Search for Higgs Keeps Going

On Monday, Europe’s Large Hadron Collider set a record by smashing protons together at energies never achieved before.  This energy, 1.18 trillion electronvolts (TeV), beats the previous record of 0.98 TeV in 2001 by America’s Tevatron collider at Fermilab outside of Chicago.

So, you might be asking, why should we care?

Well, to figure out how the universe works, scientists have needed to build incredibly huge proton-smashers to unlock what’s inside of them.  The Large Hadron Collider (or LHC) is buried 300 feet under the border between France and Switzerland and is actually a large circular tunnel that is 17 miles round, used to accelerate protons to near the speed of light.

Physicists have a pretty strong model for what makes up all the stuff in the universe; it’s called the Standard Model (catchy, isn’t it?…). In that model, everything in the universe is made up of atoms. The atoms are made up of protons, neutrons, and electrons. And the protons and neutrons are made of things called quarks (confused, yet?…)

Well, in addition to these fundamental particles, there are other particles that carry forces, bonding these particles together and pushing others apart. Some of these are called photons, gravitons, and gluons (these actually hold quarks together, like glue…).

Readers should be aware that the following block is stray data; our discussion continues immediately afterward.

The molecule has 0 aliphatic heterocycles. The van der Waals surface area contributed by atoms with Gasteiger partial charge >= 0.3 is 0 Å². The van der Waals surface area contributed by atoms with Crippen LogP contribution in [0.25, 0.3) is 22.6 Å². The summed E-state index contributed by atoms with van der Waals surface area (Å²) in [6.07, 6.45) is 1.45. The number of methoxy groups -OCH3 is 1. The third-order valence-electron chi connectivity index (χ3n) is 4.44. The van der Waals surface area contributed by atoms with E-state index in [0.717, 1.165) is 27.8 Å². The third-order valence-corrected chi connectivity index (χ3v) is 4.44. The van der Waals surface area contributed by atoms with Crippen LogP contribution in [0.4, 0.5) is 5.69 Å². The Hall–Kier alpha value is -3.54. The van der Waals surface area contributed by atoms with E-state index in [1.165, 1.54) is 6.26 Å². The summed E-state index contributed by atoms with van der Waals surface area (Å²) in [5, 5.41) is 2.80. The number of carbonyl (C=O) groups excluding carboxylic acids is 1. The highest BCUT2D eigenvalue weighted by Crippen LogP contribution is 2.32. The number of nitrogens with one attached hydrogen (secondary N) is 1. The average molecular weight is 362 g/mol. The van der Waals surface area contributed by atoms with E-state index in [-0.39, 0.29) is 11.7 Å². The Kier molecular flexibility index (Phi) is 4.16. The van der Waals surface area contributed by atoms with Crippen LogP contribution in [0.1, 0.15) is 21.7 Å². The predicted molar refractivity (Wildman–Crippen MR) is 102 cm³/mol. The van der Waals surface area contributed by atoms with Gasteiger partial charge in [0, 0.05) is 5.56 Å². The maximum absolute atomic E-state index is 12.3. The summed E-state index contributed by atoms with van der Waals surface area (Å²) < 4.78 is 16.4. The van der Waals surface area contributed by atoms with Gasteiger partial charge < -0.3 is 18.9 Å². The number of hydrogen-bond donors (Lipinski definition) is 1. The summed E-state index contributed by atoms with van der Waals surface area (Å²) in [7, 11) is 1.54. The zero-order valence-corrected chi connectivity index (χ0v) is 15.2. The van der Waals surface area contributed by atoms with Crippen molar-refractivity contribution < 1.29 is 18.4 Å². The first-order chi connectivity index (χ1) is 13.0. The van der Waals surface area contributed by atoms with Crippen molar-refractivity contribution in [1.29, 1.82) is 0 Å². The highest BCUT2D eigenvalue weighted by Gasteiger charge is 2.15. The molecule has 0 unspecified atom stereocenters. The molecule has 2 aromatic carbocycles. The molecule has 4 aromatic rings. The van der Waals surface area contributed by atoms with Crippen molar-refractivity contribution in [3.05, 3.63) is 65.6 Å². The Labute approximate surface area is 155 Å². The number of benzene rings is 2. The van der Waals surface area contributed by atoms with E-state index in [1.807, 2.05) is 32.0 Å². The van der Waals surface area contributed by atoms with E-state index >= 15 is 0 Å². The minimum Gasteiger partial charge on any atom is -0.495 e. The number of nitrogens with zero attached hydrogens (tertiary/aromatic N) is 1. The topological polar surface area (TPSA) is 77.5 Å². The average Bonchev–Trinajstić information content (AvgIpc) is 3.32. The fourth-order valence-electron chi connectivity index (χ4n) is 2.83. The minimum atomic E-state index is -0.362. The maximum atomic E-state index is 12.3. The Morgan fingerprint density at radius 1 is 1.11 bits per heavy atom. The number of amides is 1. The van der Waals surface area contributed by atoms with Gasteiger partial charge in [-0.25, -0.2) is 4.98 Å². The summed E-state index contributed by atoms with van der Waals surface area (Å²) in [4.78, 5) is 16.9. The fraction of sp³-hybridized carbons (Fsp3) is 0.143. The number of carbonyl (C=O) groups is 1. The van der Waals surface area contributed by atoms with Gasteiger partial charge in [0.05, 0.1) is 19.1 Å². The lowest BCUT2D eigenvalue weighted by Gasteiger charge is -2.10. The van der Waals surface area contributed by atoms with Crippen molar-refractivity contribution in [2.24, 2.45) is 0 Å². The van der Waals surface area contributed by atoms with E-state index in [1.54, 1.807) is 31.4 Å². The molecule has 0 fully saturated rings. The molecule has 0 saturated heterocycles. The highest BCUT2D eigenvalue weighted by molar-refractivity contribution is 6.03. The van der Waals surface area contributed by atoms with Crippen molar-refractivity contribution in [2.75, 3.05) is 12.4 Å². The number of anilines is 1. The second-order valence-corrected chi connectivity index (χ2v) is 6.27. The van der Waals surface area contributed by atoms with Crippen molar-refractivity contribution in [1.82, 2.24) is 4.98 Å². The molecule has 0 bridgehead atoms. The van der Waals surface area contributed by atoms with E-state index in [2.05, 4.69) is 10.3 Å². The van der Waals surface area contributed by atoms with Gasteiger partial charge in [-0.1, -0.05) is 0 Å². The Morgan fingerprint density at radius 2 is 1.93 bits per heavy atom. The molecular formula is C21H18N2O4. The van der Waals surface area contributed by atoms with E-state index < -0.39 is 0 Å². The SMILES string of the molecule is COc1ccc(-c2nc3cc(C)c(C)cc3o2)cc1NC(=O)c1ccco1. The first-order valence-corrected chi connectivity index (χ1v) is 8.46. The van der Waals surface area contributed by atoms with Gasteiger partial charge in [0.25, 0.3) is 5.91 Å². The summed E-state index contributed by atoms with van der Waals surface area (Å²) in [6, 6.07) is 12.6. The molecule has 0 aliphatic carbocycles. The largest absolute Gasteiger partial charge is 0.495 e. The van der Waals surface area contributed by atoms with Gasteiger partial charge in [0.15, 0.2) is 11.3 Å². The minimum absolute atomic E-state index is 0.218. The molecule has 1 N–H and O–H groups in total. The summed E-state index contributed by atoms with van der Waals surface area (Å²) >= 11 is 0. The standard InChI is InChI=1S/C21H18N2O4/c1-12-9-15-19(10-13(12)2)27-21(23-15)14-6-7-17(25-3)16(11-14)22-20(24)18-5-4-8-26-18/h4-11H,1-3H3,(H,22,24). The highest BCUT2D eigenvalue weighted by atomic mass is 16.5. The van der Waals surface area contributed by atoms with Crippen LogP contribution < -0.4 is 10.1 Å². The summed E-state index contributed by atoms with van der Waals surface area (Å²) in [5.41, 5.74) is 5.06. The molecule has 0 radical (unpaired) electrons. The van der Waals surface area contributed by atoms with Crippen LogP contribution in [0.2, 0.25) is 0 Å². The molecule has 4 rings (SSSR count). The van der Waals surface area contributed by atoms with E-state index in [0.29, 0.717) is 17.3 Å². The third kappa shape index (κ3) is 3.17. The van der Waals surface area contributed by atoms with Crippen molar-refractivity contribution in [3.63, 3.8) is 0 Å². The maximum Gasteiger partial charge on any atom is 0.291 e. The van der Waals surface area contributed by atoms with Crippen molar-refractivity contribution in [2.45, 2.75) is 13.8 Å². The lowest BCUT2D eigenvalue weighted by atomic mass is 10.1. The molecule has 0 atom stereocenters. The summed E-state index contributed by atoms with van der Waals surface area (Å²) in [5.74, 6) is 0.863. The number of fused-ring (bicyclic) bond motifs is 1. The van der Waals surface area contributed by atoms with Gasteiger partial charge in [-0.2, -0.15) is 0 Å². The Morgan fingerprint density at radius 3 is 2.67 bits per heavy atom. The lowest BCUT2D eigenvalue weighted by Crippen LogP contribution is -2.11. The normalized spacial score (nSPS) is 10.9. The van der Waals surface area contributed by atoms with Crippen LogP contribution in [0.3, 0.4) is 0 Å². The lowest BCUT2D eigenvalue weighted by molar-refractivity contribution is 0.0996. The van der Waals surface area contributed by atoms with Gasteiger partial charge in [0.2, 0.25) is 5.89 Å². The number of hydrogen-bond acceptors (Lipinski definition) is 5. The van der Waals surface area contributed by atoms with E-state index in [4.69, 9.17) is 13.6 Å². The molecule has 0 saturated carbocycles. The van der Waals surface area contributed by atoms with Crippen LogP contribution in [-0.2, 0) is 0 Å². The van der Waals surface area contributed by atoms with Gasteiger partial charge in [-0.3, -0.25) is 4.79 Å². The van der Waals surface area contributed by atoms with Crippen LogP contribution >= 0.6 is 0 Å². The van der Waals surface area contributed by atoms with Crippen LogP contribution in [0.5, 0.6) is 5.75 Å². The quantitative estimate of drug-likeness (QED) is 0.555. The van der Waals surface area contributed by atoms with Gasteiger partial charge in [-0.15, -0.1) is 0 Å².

So, with other big proton-smasing colliders, like the one at Fermilab, scientists have discovered all of the quarks, including the most illusive one, the so-called top quark, in 1995.  This was pretty tough, because the top quark has a lot of mass, so it requires a lot of energy to bust protons apart to see it.

However, we haven’t discovered all of the other particles, particularly the Higgs boson, which scientists believe is the answer to why particles have mass in the first place.   Discovering the Higgs boson would complete the Standard Model. 

One problem is that the Standard Model doesn’t predict what the mass of the Higgs boson is, so we don’t really know how much energy it would take to observe it.  It’s possible that the LHC still isn’t powerful enough to observe this particle…

Hopefully, the LHC will result in some additional hard evidence to confirm science’s thoeries of the universe.  Let’s see what comes out of it…  For more on the LHC record, you can read about it here or here

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I currently serve as Vice President of Decision Science at CenturyLink. I've previously served as a leader in the Advanced Risk & Compliance Analytics (ARCA) practice at PwC and as Director of Data Science & Analytics Engineering at Areté Associates. I've served the public as Chair of the Thousand Oaks, CA Planning Commission. I have been married to my wife Stephanie since 1993, and we have a wonderful daughter Monroe. Learn more about me »

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